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English as a foreign language

Living as a German in an increasingly English-speaking world

2010-10-22: Flying out of London

Flying from Gatwick this time, but the same applies to Heathrow as well.

They won’t tell you your gate at check-in, like at a decent airport. (Hey, in Berlin-Tegel I can look up my gate on the web before I leave home, so I can tell the taxi driver to let me off directly in front of it!) They probably don’t know yet, either. So you are shooed into a “lounge” area with lots of very expensive shops, restaurants and bars, but not always enough seats, much less seats with a view to one of the screens on which the gate info is displayed at some point, without an announcement.

My boarding pass tells me that the gate closes at 19:25 – if I’m not at the gate at that time, I can be denied transportation. The info screen tells me the gate for my flight opens at 19:15, but it doesn’t tell me which one. It also helpfully informs me that it takes approximately twenty minutes to reach the gates farthest away from the lounge. Hmm. This isn’t going to turn out well.

Well, I have been through this procedure at Heathrow often enough to know that there is no real reason to worry. In Heathrow, sometimes the announced “Gate opens” time passes without any further information. Yesterday, in Gatwick, the screen switched to “Go to Gate 22” at about 19:10. Guess what – Gate 22 is one of the gates farthest from the lounge. But any reasonably able-bodied person like myself can reach Gate 22 in less than ten minutes. And the gate doesn’t close at 19:25, it’s probably more like 19:45. But you are still reduced to stare at the info screen around the announced time waiting for it to change silently. Standing.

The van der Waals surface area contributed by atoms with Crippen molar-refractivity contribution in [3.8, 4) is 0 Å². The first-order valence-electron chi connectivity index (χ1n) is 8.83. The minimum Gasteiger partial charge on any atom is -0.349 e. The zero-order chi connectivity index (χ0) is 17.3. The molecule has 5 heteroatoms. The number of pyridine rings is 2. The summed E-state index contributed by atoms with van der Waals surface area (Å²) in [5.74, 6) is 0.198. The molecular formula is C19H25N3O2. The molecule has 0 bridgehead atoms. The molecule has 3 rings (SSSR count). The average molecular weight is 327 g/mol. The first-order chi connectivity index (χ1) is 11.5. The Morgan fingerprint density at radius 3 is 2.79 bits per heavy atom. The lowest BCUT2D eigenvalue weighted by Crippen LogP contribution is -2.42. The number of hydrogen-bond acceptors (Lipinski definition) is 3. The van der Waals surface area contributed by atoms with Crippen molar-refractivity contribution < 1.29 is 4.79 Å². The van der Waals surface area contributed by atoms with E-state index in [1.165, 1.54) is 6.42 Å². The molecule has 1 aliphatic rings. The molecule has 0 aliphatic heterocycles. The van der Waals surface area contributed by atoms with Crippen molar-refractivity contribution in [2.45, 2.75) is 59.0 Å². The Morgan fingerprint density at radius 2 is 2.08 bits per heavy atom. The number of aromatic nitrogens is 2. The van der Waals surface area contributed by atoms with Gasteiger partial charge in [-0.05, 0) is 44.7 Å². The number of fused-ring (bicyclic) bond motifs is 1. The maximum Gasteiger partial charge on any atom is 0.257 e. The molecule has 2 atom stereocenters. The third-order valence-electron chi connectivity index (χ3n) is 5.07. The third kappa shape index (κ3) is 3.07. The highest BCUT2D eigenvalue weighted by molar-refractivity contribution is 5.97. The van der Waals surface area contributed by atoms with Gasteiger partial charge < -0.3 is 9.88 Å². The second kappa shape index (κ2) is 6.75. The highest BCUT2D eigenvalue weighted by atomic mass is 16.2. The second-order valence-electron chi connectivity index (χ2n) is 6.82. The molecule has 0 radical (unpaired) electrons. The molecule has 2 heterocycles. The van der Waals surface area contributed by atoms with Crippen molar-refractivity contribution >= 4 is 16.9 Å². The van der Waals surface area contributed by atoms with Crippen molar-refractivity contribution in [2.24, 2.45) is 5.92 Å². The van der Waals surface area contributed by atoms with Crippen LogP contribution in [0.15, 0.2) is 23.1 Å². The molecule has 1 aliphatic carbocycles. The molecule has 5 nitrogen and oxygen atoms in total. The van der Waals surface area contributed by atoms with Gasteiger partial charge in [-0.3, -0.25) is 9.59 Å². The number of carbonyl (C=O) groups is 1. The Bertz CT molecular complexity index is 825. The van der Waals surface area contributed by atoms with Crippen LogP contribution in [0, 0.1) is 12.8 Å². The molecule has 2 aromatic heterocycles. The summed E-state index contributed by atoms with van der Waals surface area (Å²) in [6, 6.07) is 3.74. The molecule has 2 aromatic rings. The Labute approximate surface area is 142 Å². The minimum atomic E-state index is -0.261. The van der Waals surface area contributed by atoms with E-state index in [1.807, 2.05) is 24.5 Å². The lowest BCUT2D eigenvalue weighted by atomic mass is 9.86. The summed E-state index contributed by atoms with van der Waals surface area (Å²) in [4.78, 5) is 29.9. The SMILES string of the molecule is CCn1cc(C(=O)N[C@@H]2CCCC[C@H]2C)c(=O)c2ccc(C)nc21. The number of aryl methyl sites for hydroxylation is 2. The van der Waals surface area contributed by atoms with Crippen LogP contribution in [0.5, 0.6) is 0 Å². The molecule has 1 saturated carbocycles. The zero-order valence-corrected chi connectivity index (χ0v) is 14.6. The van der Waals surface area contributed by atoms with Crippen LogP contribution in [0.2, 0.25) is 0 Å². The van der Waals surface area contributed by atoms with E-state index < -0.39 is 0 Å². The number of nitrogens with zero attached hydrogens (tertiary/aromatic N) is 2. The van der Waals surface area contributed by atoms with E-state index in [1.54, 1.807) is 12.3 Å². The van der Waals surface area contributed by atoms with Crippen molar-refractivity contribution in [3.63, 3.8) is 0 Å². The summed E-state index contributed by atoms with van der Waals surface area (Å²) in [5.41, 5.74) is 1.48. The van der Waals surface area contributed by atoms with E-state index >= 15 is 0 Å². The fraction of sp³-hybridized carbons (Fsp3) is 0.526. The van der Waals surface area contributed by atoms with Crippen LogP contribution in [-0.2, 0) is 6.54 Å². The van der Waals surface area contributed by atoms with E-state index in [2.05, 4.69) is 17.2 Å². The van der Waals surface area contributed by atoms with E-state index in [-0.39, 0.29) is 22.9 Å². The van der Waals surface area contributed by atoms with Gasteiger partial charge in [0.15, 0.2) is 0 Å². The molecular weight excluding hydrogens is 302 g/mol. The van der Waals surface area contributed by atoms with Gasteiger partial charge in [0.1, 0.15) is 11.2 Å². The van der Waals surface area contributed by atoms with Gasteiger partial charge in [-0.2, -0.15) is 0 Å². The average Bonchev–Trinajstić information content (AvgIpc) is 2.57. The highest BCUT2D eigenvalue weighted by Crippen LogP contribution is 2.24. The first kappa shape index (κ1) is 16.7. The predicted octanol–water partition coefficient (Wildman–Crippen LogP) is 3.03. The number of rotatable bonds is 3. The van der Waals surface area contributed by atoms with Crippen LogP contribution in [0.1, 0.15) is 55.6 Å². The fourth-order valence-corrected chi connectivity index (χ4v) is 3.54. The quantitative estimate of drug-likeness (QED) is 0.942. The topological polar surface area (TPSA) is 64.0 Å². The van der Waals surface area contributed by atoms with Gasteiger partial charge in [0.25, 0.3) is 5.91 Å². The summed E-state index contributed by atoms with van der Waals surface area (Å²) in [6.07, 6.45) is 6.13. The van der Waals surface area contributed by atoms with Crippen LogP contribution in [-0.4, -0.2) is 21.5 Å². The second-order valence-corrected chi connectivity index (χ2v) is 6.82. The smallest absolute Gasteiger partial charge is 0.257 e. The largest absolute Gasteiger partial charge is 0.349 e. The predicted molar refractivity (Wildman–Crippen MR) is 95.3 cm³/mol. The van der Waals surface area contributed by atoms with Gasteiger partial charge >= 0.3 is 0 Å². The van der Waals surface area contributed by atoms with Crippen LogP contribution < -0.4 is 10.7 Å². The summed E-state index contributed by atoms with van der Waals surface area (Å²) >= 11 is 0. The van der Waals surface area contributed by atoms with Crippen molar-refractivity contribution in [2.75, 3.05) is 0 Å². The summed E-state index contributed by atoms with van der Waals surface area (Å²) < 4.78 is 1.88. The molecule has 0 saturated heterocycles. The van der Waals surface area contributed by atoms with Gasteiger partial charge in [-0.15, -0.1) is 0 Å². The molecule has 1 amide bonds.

Somehow I, as a passenger, don’t feel taken seriously. I am just a “pax”, countable like sheep in a herd, a piece of cargo that is even expected to move itself on board and off. No attempt is made to make me feel comfortable and cared for, I am expected to do my very best to make things go smoothly.

It’s not that I don’t like London. But I don’t like its airports very much, I’m afraid.

3 replies to “Flying out of London”

  1. By flipemall on 2010-10-30:

    thanks, i enjoyed the read

  2. By Anne on 2010-11-01:

    Did you ever fly from the airport in Berlin-Schönefeld? The procedure there is the same you describe here. But there is no real lounge to wait in for your gate announcement. Since there are not many seats in the hall in front of the monitors, a lot of passengers simply sit on the floor in front of them to catch them showing the gate and then hurrying towards it.

  3. By martin on 2010-11-01:

    Good point. I agree that Schönefeld is a complete mess too (I hate flying from or into Schönefeld and try to avoid it) — but at least it’s scheduled to be replaced soon!

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